Asia’s April airline traffic in the doldrums

KUALA LUMPUR, 4 June 2021: International passengers demand remains in the doldrums, according to preliminary traffic figures released earlier this week by the Association of Asia Pacific Airlines (AAPA).

The association confirmed that passenger demand for its member airlines in the Asia-Pacific had suffered depressed volumes seen since April 2020.

The ongoing Covid-19 pandemic and surges in transmission across many Asian economies have resulted in renewed border control restrictions as well as domestic lockdowns, quelling hopes of any meaningful resumption in international travel markets.

Asia Pacific airlines carried 1.1 million international passengers in April, which represented a small improvement over the same period in 2020 when international passenger volumes plunged during the first wave of the Covid-19 pandemic. But the real comparison with 2019 (pre-Covid-19 times) shows the April 2021 performance was just 3.5% of passenger volumes recorded in the same month of 2019. Available seat capacity was only 4% of levels registered in 2019, with the international passenger load factor averaging 26.4% for the month.

Meanwhile, countries that have begun vaccination rollouts continued to benefit from a revival in their domestic economies, which in turn fuelled demand for goods. Accordingly, the acceleration in global trade activity continued to benefit the region’s carriers, which saw air cargo demand in international freight tonne-kilometres (FTK) grow by 42% year-on-year in April, achieving volumes slightly above the same period in 2019. Offered freight capacity rose by 29.4% year-on-year, resulting in a 6.7 percentage point increase in the average international freight load factor to 74.8% for the month.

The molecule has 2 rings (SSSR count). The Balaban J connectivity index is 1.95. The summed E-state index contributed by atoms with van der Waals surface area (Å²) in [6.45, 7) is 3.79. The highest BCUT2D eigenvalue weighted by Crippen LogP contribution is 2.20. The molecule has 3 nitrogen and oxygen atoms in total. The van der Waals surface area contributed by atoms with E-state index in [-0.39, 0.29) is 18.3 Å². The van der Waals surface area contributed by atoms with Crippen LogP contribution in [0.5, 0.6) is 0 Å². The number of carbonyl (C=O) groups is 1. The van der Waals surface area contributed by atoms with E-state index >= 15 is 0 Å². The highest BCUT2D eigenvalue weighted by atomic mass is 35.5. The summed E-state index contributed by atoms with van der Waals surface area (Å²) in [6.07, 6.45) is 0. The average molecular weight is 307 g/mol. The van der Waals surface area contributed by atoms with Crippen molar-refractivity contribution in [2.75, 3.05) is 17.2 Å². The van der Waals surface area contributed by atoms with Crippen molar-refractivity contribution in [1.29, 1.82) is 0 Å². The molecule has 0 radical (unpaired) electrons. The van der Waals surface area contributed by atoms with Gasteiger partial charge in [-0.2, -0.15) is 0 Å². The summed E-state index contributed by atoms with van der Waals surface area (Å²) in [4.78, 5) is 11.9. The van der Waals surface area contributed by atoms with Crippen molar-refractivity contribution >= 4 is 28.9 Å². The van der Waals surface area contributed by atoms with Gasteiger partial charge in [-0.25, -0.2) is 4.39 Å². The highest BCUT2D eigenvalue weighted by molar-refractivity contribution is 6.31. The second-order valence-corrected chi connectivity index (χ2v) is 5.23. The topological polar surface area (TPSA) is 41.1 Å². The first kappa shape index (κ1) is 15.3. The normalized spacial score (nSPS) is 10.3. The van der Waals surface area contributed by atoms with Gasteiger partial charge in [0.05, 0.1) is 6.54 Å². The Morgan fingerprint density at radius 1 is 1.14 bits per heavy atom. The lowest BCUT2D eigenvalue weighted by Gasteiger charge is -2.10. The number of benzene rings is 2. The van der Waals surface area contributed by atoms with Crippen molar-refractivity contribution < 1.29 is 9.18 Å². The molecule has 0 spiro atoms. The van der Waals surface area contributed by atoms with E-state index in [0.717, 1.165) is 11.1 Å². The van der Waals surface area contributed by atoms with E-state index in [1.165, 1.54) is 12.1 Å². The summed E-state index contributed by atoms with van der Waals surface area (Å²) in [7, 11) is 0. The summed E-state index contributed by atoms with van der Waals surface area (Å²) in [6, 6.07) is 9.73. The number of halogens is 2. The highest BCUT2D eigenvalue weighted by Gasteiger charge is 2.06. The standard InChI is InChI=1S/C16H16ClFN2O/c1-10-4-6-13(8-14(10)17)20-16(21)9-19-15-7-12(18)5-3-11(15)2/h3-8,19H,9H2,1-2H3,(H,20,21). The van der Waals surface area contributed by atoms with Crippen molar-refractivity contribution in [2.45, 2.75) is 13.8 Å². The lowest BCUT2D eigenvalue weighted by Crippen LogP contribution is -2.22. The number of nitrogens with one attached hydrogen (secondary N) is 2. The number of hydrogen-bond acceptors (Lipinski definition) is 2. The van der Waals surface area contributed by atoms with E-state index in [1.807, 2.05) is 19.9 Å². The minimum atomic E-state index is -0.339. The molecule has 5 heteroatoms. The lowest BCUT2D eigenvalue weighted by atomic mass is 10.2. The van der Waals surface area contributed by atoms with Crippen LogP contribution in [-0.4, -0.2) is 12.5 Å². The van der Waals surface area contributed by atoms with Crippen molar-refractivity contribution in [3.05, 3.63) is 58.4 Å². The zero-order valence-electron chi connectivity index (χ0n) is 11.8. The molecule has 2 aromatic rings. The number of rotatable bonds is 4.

Commenting on the results, AAPA director general Subhas Menon said: “The emergence of different variants with higher transmissibility rates has deterred Asian economies from reopening their borders, with extended quarantine requirements further suppressing international travel demand.

“Bilateral travel corridors offer hope for a recovery, yet remain susceptible to disruptions, as evidenced by the second postponement of the Singapore-Hong Kong travel bubble, reflecting the extremely challenging operating conditions faced by airlines.”

He noted that in Asia, the relatively slow pace of vaccinations continues to undermine the region’s economic recovery, in particular, the travel and tourism sectors, which have been badly hit. Accelerating vaccination rollouts would be key to paving the way for the restart of the travel industry. However, governments are still facing numerous challenges, including supply constraints and logistical issues.

Menon concluded, “As Covid-19 becomes endemic in society and borders progressively reopen, the collaboration of multiple stakeholders such as governments, airlines, airports and service providers, as well as the implementation of harmonised risk-based measures in accordance with ICAO and WHO guidelines, will be needed to restart international air travel in a smart, safe and sustainable way.”

(Source: News AAPA)

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